Acheron was a demon territory, but the teams in front of me were vampires. Mals, if I was reading the insignia right. It was hardly unexpected. Demons, with their focus on individual freedom, were a transitional culture for many people, and thus they were on good terms with the other cultures as a general rule. Nishrek, in particular, earned their keep by renting out their battlefields to other cultures for training.
As soon as they saw us, one of the drakes stood up. He was a tall, deeply tanned man with a strong yet thin tail that was knotting itself with worry. He still managed to stay strong, though, and met my gaze without fear.
“You’re Necessarian, correct?”
“Correct,” I said, as I shook his hand. His grip was a little on the weak side. “Corporal Drakela Sanguinas. Please, call me Kelly.” I waved my hand. “Why don’t you tell me what’s going on here? I don’t see any corpses.”
“Over here,” Alex called from deeper in the ‘forest’ before the vampire could answer.
Our greeter went first, and I was happy to let him play guide. The rest of us followed him to one of the larger fake boulders, to find Alex crouching behind it, looking over a small pile of bodies. There were a number of splatters of green everywhere, including on the corpses themselves, and it took me a second to identify it as paint.
“This is how you found them?” I asked.
The vampire nodded. “Razvan found them. He, uh, thought they were on the opposing team, so he shot them a couple times on instinct.” He looked embarrassed. “He’s really one of our best men, he just gets tunnel vision.”
“It’s fine,” I said. I knelt down next to the grisly pile of gore. It smelled terrible, but I had smelled worse. “I’m thinking… two, three hours. Honored Nightstalker, how exactly did you find them?”
It took our guide a second to respond. “Who, me? But I’m not—anyway. We had contracted with Bahgtru to use this space for a few hours. We got here an hour ago, started the game half an hour ago. Found them… maybe five minutes after that.”
“Did anyone use the space before you today?” Jarasax asked as he took notes.
“Uh, I’m not sure, you’d have to ask—”
“No, no one did.”
I turned to see a tall, broad shouldered demon with green skin and a single horn curving out of his forehead like a spike. His eyes were marble-black, most likely marking him as an orc. Despite his size, he wore a sharply tailored suit, and appeared to be unarmed. Sure, with his buffs he’d be lethal even bare-handed, but even the most powerful warlords tended to keep a gun on them at all times—or, failing that, bodyguards.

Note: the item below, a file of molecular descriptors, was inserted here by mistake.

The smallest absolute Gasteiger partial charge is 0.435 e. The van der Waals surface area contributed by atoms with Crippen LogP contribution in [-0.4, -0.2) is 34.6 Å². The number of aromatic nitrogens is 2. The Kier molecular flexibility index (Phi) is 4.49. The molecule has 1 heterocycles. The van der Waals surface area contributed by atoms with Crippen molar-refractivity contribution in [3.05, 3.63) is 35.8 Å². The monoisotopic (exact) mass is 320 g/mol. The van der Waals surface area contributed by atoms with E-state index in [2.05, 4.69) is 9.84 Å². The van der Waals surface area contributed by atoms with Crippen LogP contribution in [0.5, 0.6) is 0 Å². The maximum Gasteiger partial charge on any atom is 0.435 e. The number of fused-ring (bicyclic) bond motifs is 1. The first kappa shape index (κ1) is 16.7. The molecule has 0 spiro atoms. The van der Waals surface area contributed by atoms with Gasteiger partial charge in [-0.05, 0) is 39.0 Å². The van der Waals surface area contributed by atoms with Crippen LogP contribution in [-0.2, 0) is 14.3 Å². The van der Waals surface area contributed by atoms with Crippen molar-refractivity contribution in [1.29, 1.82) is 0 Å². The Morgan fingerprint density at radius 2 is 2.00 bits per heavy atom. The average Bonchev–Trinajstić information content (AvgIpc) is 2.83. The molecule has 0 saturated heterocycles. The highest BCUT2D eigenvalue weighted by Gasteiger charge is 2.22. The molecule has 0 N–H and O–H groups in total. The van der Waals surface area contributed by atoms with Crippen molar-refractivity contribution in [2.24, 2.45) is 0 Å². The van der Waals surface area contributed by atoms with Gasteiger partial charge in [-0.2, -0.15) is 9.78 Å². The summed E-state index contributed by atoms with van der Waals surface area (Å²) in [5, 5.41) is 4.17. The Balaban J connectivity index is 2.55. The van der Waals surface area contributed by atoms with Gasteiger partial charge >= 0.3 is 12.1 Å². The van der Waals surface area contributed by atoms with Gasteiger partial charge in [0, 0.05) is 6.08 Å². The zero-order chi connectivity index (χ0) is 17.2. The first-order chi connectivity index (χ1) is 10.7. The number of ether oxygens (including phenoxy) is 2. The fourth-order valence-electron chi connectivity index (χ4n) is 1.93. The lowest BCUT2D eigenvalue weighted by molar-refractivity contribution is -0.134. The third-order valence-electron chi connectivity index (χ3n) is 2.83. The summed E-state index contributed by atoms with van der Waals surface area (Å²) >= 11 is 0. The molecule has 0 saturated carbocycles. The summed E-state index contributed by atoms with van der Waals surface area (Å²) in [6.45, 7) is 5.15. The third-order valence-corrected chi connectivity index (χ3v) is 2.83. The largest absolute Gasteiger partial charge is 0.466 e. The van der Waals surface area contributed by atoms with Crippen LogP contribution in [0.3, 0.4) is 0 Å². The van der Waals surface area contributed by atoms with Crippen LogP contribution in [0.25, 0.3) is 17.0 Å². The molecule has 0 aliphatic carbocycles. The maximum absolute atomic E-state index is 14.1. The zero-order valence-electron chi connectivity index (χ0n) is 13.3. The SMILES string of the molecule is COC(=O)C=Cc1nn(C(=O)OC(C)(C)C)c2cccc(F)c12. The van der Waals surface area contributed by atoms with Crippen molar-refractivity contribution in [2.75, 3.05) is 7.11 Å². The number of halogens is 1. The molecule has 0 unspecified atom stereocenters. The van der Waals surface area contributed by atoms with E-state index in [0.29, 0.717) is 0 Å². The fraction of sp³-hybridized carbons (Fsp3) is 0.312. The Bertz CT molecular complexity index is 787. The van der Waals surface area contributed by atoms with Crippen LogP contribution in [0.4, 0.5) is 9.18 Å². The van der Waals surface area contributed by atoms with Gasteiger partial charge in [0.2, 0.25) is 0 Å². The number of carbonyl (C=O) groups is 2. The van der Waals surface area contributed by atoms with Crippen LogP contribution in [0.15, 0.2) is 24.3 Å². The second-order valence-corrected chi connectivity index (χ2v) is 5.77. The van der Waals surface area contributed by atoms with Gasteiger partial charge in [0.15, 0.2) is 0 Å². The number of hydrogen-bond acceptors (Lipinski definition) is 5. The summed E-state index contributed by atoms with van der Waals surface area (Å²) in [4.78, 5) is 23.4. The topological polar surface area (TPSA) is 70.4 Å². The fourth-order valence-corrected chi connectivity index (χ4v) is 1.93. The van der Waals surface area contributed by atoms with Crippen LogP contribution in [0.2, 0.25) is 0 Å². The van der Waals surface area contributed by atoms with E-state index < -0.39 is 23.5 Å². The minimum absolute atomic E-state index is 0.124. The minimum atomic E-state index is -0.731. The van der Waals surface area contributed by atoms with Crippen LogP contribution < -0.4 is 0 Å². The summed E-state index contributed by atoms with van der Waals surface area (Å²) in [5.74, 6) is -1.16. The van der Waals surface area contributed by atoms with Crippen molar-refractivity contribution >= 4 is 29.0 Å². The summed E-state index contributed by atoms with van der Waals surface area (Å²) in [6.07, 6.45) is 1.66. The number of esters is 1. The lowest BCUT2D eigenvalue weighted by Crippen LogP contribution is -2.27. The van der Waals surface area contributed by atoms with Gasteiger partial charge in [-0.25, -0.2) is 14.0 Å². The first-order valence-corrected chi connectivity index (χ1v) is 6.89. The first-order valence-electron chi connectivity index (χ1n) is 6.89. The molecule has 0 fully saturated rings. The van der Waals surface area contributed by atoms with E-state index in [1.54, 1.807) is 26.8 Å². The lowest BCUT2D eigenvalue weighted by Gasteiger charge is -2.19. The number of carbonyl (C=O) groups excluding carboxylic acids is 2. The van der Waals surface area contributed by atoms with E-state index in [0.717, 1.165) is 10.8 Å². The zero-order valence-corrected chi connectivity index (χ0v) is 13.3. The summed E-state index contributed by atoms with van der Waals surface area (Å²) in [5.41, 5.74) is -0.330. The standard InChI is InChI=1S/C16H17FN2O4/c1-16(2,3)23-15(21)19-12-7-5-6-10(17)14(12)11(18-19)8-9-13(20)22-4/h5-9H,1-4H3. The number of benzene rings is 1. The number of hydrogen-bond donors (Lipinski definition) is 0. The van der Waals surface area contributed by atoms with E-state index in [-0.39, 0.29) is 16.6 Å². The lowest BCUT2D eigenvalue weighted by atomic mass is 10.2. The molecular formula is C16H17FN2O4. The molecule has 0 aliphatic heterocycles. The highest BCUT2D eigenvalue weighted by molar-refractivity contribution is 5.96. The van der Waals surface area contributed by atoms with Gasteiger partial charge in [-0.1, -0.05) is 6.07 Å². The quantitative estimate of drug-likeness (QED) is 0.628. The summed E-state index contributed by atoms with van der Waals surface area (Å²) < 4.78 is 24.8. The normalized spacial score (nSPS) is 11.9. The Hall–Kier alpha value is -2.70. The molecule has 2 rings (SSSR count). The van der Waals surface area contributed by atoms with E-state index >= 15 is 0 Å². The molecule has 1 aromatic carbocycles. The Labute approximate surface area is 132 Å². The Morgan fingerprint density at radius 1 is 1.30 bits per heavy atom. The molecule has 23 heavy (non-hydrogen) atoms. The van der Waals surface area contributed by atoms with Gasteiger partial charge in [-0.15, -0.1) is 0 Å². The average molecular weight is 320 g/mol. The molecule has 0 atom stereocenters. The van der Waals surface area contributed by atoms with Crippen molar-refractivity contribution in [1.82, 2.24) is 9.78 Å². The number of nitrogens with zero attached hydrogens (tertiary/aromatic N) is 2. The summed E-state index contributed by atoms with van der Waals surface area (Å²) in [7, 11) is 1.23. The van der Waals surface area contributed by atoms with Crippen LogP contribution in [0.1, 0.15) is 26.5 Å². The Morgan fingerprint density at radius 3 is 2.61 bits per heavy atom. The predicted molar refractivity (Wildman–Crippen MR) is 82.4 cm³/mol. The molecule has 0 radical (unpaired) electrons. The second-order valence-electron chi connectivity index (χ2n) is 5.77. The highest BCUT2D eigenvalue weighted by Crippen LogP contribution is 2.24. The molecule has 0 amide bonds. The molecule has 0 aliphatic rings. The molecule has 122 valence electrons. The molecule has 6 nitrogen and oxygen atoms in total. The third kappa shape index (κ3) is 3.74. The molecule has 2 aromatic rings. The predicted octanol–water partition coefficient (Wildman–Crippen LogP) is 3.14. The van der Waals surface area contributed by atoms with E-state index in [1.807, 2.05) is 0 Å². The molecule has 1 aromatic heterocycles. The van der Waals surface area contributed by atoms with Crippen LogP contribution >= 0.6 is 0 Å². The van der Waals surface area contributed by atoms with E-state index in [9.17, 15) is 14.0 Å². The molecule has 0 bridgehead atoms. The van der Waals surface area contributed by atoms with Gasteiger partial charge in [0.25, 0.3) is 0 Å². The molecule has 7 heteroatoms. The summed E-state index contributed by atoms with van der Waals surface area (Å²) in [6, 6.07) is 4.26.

“Knight Bahgtru,” the vampire greeted him with a pleasant nod. “Thank you for coming.”
“Pleasure is all mine, Noble Zepar,” the demon grunted. “Not really a Power, though.”
It took me a second to process what was happening. I pointed at the drake with the tail. “So… you’re Zepar. Spymaster of the Mals?”
“And training master, unfortunately,” he said with a sigh. “Losing two of our warlords was a blow. I’ve been handling much of the subtler running of the culture, while Noble Nyashk takes care of the more violent side of things.”
I had heard something about Nyashk, but pushed it to the back of my mind for now. I turned back to the demon. “And you, Honored Devil, are Bahgtru Break-Bone, son of Gruumsh himself. Is that correct?”
He bowed formally. “Of course. At your service.”
Well, his presence made it clear that old One-Eye was taking this seriously, if nothing else. “Okay. And you rented this space to the Mals for training, but no one was here before them? Not even any cleaning crew?”
He straightened. “Correct and correct. Noble Nyashk contacted me, actually, asking for use of one of the Battlefields for the sake of power training. We’ve had a lot of people using them for that in the past few weeks. There were a few groups running through here to reach higher floors, but there is no reason to suspect they would have found the bodies. The cleaning crew was last here six hours ago, and they didn’t mention anything.”
Jarasax finished his notes, but didn’t look up from his pad. “Honored Devil, we were told this was a gargant attack. Was that a miscommunication, or is there something we’re missing about the scene? I was under the impression that the fey’s new pet didn’t leave much behind.”
Bahgtru blinked. “Oh, no, that’s right. We saw it on the cameras.”
I stared at him. “You have video evidence and you didn’t mention it until now?”
Bahgtru looked embarrassed, and his composure faltered. “I, uh, thought you knew?”
I sighed and rubbed my forehead. “Sax, please go with the Honored Devil to take a look at those videos. Get copies if you can.”
“It’s downstairs,” Bahgtru said, pointing at a distant stairwell descending underground, but showing no interest in going himself. “Third door on your left. Ask the girl for the ones from earlier today, she’ll know what you mean.”
“I’ll go with him,” Alex said, standing and brushing off his pants. “In case he gets lost.” The angel tossed me his pad. “I think I’ve got everything I need. Check my work, would you?”
I scowled as he left. Ass. He knew full well that with my nighteyes, I couldn’t read anything on his pad. I handed it off to George, who walked away with Kat to try and decipher Alex’s poor note-taking skills.